Christian Perfection is a doctrine which maintains that after conversion but before death a Christian's soul may be cleansed from the stain of original sin. It is chiefly associated with the followers of John Wesley who are part of the Methodist movement. Perfection has been understood as responding appropriately in a particular moment to God's call to love in that moment.

The doctrine in ScriptureEdit

  • Deuteronomy 6:5 - "You shall love the Lord your God with all your heart and with all your soul and with all your might." (ESV) - the use of "shall" in English translation suggests an absolute, not merely a possibility
  • Deuteronomy 30:6 - "And the Lord your God will circumcise your heart and the heart of your offspring, so that you will love the Lord your God with all your heart and with all your soul, that you may live." (ESV)
  • Matthew 5:48 - "Be ye therefore perfect, even as your Father which is in heaven is perfect." (KJV)
  • Romans 12:9-21 - in Wesleyan thought, this is read as a definition of perfection
  • 1 Thessalonians 4:1-12 - in Wesleyan thought, this is read as a definition of perfection
  • Hebrews 6:1 - "..let us go on unto perfection..." (KJV)
  • Hebrews 10:14 - "For by one offering he hath perfected for ever them that are sanctified." (KJV)
  • 1 John 1:9 - "If we confess our sins, he is faithful and just to forgive us our sins and to cleanse us from all unrighteousness." (ESV)
  • 1 John 5:18 - "We know that everyone who has been born of God does not keep on sinning, but he who was born of God protects him, and the evil one does not touch him." (ESV)

The doctrine in church historyEdit

The doctrine in WesleyEdit

Christian perfection, according to Wesley, is “purity of intention, dedicating all the life to God” and “the mind which was in Christ, enabling us to walk as Christ walked.” It is “loving God with all our heart, and our neighbor as ourselves” (A Plain Account of Christian Perfection, 109). It is “a restoration not only to the favour, but likewise to the image of God,” our “being filled with the fullness of God” (The End of Christ’s Coming, 482).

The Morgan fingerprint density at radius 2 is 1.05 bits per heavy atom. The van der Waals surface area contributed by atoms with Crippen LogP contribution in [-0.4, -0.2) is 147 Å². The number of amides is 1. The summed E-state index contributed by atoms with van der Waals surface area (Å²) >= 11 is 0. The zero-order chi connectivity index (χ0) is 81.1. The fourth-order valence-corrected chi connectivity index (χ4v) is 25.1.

Wesley was clear that Christian perfection did not imply perfection of bodily health or an infallibility of judgment. It also does not mean we no longer violate the will of God, for involuntary transgressions remain. Perfected Christians remain subject to temptation, and have continued need to pray for forgiveness and holiness. It is not an absolute perfection but a perfection in love. Furthermore, Wesley did not teach a salvation by perfection, but rather says that, “Even perfect holiness is acceptable to God only through Jesus Christ.” (A Plain Account of Christian Perfection)

This is a poem that Wesley taught to his followers, lest they forget the doctrine of Christian Perfection;

Do all the good you can,
to all the people you can,
at all the times you can,
in all the ways you can,
by all the means you can,
as long as ever you can.

The doctrine in HymnodyEdit

  • Charles Wesley

Post-Wesley developmentsEdit

  • John Fletcher
  • Holiness movement, entire sanctification, baptism with the Holy Spirit
  • Charles Finney
  • Social gospel

See alsoEdit

External linksEdit



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